chinaflag2__130403012941Making good on a promise to get tough with exhibitors who manipulate box office figures, Chinese authorities have banned nine movie theaters from screening new films. The state-controlled Xinhua news agency says cinemas in such areas as Shandong Province and northern Shanxi have been found reporting fake numbers to the government, selling hand-written tickets (or none at all) or interfering with official box office inspections. The news was issued in a statement from the China Film Producers Association and the China Film Distribution and Screening Association, two semi-official bodies that fall under the purview of the State Administration of Press, Publication, Radio, Film and Television. The suspensions are a reaction to what’s believed to be a long-held industry practice of hiding income from the government which takes a 3% value-added tax on revenues as well as a 5% film fund tax. Increased scrutiny should be welcome news to Hollywood studios who are entitled to a 25% revenue share with exhibitors. China’s reported box office in 2013 was $3.6B, but industry experts believe the real figure is at least 10% higher.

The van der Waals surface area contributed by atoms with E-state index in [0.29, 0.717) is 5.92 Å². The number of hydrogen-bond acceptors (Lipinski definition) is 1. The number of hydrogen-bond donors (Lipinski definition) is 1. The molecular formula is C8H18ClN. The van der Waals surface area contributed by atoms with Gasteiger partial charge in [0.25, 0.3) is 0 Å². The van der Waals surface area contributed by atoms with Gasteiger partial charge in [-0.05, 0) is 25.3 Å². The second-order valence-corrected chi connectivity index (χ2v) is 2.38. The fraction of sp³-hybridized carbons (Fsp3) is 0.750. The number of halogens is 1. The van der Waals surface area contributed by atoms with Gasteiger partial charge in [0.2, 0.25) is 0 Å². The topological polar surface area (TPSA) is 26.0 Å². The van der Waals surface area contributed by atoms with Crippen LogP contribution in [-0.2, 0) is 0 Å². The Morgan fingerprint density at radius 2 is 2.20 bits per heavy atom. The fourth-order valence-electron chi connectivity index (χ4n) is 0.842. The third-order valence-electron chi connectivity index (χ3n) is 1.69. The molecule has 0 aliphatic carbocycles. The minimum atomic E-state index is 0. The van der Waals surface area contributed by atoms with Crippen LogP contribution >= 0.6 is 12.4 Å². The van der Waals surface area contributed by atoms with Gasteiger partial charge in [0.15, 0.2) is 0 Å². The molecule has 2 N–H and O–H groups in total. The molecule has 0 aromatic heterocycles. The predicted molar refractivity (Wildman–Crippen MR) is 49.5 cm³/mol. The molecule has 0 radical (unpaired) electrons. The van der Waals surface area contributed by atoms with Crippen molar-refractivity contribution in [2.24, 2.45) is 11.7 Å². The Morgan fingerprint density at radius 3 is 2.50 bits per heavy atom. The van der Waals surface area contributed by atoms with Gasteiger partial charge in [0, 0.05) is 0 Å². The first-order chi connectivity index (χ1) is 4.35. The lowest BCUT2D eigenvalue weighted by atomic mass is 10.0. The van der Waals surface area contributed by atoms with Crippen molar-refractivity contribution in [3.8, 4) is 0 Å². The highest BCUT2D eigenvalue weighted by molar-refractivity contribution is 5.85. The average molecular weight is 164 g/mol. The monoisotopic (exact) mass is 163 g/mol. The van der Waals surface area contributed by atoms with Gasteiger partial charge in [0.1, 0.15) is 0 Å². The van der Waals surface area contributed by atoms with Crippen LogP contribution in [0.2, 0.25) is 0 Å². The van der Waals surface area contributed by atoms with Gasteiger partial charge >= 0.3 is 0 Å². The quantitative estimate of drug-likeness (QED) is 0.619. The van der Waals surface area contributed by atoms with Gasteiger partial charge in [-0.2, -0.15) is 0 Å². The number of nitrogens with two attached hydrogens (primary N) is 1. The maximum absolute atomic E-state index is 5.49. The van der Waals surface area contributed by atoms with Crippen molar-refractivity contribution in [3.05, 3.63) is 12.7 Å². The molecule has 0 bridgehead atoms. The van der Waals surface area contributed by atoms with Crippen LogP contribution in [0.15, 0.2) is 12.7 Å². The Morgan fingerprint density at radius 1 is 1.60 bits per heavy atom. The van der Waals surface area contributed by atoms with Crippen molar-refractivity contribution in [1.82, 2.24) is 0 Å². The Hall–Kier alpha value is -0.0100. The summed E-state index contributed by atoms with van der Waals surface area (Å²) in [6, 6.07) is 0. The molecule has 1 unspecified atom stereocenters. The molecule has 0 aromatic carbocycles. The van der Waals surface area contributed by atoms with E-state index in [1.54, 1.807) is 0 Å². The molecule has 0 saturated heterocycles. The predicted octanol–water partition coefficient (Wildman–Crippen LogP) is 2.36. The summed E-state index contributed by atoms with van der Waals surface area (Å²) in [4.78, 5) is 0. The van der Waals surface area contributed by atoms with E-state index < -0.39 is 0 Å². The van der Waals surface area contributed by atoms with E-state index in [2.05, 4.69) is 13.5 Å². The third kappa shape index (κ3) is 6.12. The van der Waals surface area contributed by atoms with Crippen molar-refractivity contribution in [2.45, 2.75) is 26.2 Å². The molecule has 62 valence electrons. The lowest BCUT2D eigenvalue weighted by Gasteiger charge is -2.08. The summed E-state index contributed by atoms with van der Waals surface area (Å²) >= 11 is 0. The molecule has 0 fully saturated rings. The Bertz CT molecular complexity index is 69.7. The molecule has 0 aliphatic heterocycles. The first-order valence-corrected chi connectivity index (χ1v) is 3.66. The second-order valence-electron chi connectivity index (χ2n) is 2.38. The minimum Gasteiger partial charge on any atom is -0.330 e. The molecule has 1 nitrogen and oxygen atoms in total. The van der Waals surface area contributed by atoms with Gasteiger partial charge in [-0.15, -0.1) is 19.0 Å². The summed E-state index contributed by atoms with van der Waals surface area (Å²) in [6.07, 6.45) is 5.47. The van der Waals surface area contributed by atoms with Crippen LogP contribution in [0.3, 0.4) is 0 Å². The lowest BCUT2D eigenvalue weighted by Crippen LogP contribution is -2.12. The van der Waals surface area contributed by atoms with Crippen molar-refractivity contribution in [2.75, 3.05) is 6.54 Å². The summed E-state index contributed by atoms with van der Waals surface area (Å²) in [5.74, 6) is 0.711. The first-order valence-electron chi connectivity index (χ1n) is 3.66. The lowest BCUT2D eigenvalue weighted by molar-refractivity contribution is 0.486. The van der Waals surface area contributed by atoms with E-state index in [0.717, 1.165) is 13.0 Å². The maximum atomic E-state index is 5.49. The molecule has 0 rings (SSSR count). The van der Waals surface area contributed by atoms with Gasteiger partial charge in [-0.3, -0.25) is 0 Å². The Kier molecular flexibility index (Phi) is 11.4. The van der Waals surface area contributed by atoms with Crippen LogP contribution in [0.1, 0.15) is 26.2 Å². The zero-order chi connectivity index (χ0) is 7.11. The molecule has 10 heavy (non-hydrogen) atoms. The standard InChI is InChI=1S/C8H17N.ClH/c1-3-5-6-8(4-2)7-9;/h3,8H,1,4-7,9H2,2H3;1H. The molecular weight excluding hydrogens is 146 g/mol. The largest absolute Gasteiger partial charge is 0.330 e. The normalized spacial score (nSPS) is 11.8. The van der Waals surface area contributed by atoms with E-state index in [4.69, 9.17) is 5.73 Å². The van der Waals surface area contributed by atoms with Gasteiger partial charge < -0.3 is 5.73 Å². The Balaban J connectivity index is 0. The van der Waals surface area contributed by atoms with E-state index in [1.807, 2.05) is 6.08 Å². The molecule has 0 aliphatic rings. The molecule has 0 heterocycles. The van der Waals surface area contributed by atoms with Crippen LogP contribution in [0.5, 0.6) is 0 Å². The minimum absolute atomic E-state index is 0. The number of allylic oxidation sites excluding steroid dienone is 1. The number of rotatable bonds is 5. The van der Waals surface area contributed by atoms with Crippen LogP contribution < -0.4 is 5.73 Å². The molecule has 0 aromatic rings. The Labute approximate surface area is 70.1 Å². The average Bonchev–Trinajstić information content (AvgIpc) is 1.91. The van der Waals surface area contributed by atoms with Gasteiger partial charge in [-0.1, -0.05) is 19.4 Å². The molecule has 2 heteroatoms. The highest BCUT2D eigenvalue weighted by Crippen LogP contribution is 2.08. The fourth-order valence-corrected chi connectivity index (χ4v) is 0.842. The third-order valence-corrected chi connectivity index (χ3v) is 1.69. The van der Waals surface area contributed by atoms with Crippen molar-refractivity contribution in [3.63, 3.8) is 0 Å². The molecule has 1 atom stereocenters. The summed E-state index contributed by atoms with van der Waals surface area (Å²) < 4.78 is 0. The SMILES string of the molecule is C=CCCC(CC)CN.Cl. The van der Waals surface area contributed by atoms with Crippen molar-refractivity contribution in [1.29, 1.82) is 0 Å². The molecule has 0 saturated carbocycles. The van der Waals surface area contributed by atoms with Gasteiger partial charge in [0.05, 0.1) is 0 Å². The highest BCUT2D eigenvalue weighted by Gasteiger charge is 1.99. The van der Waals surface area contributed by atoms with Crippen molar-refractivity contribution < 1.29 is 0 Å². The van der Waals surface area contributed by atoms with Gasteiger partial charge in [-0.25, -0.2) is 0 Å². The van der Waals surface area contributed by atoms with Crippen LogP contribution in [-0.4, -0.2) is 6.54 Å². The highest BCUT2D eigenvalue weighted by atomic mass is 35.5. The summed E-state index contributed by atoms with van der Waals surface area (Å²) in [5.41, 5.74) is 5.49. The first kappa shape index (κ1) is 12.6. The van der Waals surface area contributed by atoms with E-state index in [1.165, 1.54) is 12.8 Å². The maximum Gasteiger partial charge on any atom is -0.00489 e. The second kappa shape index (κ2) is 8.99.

Related: China To Crack Down On Fraudulent Box Office Reporting With New Ticketing System

robocopSAPPRFT last month issued a memo entitled “A Notification Regarding the Strengthening of Film Ticketing System’s Management Practices.” The notice spelled out new regulations that demanded all commercial cinemas upgrade their software to a national digital ticketing platform before May 1. Distributors were also told they should conduct routine inspections with irregularities reported to the authorities, and a hotline for the public was also established. According to today’s statement, one of the cinemas in question showed no audience at all in its computer system despite regularly attended screenings. Six of the movie theaters have been told they must rectify their reporting before showing new movies and three have been suspended for a month.

“There is nothing we can do but comply with the order. I think box office fraud is far more prevalent among cinema chains,” Liu Chunlei, manager of Shanxi’s Shidaihuana Cinema, told Xinhua. His theater can still screen current titles, but will now be forced to do without Robocop which opens tomorrow.